Abdomen metallic black-blue with strong purple-violet, blue or greenish lustre, surface of ventrites glabrous except for irregularly spaced whitish setae at margins of the visible ventrites.
Aedeagus ( Figs 47–49 View FIGURES 43–51 ) elongate, widest in middle, conically attenuated towards rounded, slightly ventrally directed apex; internal sac ( Figs 50–51 View FIGURES 43–51 ) well-armed, upper sclerites mostly membranous and indistinctly delineated including central tooth and voluminous upper-ventral piece and basoventral piece; other two basal pieces distinctly sclerotized, consisting of basal-central characteristic piece with acutely triangular base, prolonged into elongateovaliform upper portion which is recognizable only in left lateral view ( Fig. 50 View FIGURES 43–51 ) while in right lateral view is covered with another sclerite; other diagnostic piece is a strongly sclerotized basoventral spur of almost indefinite shape.
Variability. Only that mentioned in the description above and illustrated in plates.
Distribution and biology. The nominotypical subspecies (including the synonymous ssp. angustedilatata ) is known from Central Brazil and Paraguay. The type locality of Cicindela auripennis Lucas, 1857 was rather ambiguously stated as “ Brésil intérieur”. One examined female from the Argentinean province of Catamarca was mentioned by Horn (1922) among the type specimens of his ssp. angustedilatata and is therefore treated here as one of the paralectotypes of the synonymous Ch. a. angustedilatata. The same Argentinean locality, obviously based on the same specimen, was recorded by Horn (1910) and also by Bruch (1911), cited also by some subsequent authors. Nevertheless, this species must be very rare in Argentina, because Wiesner & Bandinelli (2014) only cited Bruch (1911) without any other record from this country. Schade (1933) recorded it from Paraguay (Villarica to Itapé), and Sawada & Wiesner (2002) recorded it (as Ch. a. angustedilatata) from the Paraguayan departments of Amambay, Caaguazú, Concepción, Guaira and San Pedro. Horn (1910) mentioned the distribution of this species as “Catama- rca bis Goyaz” (the Goyaz record in fact belonging to Ch. bucephalauripennis sp. nov.). Horn (1924) mentioned also Brazilian Mato Grosso and Vacaria, and Mato Grosso was mentioned also by Naviaux (2002), some of the specimens have been examined (see “Other material examined” above).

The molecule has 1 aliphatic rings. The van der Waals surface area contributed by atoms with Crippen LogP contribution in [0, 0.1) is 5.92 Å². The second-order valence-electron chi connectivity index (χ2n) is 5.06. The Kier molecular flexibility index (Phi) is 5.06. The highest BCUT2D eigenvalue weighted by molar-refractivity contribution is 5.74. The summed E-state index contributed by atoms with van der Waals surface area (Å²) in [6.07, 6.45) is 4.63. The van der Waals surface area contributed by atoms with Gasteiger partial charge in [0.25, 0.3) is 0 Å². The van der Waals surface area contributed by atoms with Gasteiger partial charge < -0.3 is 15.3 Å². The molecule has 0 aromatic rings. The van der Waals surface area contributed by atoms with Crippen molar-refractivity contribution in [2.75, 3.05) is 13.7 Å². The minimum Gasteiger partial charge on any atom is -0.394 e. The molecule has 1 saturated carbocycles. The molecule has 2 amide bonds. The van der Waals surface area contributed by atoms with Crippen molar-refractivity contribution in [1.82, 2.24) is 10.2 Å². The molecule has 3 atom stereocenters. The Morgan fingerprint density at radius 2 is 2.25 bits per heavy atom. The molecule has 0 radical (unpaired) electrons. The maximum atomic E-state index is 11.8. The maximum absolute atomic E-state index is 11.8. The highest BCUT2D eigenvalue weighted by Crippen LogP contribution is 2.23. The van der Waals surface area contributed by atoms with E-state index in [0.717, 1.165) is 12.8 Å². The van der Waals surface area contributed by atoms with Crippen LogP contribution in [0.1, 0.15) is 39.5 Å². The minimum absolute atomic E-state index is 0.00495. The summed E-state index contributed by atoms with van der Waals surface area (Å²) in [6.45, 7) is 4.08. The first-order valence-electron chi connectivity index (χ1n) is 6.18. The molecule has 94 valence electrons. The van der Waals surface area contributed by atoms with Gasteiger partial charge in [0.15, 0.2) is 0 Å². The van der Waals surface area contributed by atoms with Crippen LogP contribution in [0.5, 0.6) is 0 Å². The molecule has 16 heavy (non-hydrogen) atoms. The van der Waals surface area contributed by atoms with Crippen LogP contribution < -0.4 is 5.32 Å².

Horn (1924) characterized Vacaria (also spelled Vaccaria) as grasslands with small rivers, ravines with bush and scattered forest of stunted trees (cerrado), mostly used as cattle pasture and often with large, cone-shaped termite mounds. He specified the locality Vacaria as situated in Mato Grosso in an area of Rio Vaccaria, 77 km south of Campo Grande on the railway which runs from São Paulo to Corumba (state of Mato Grosso do Sul) on the Para- guay River (the river forms the Brazil-Paraguay border). Later ( Horn 1926b) mentioned “Vacarias” areas as situated in southern Matto Grosso; he mentioned the “Campos de Vacarias (Campos Xeres), in the vicinity of the main river Rio Ivinheima in the southernmost Mato Grosso ”.
Cassola & Pearson (2001) listed this species under the name Ch. auripennis from all the above-mentioned countries and also from Bolivia, but the Bolivian records, including those by Horn (1931) and Mandl (1958) from the province of Sara (department of Santa Cruz), as well as those by Pearson, Guerra & Brzoska (1999) from several localities of the Santa Cruz department, very probably belong to O. a. chiquitosiana ssp. nov. described from the Bolivian San José de Chiquitos (Santa Cruz department) as a new subspecies below.
The exact distribution in Brazil must be revised in collaboration with Brazilian colleagues, because specimens from Brazilian collections are not accessible on loan. Nine specimens from Campinaçu, Vale do Bijuí, deposited in DZRJ (see “Other material examined”, “specimens cf. Ch. auripennis ” above, and “Discussion” below), move the distribution of Ch. auripennis also to the northern parts of the Brazilian state of Goiás, but situated long way from Jataí in the south-western area of the state.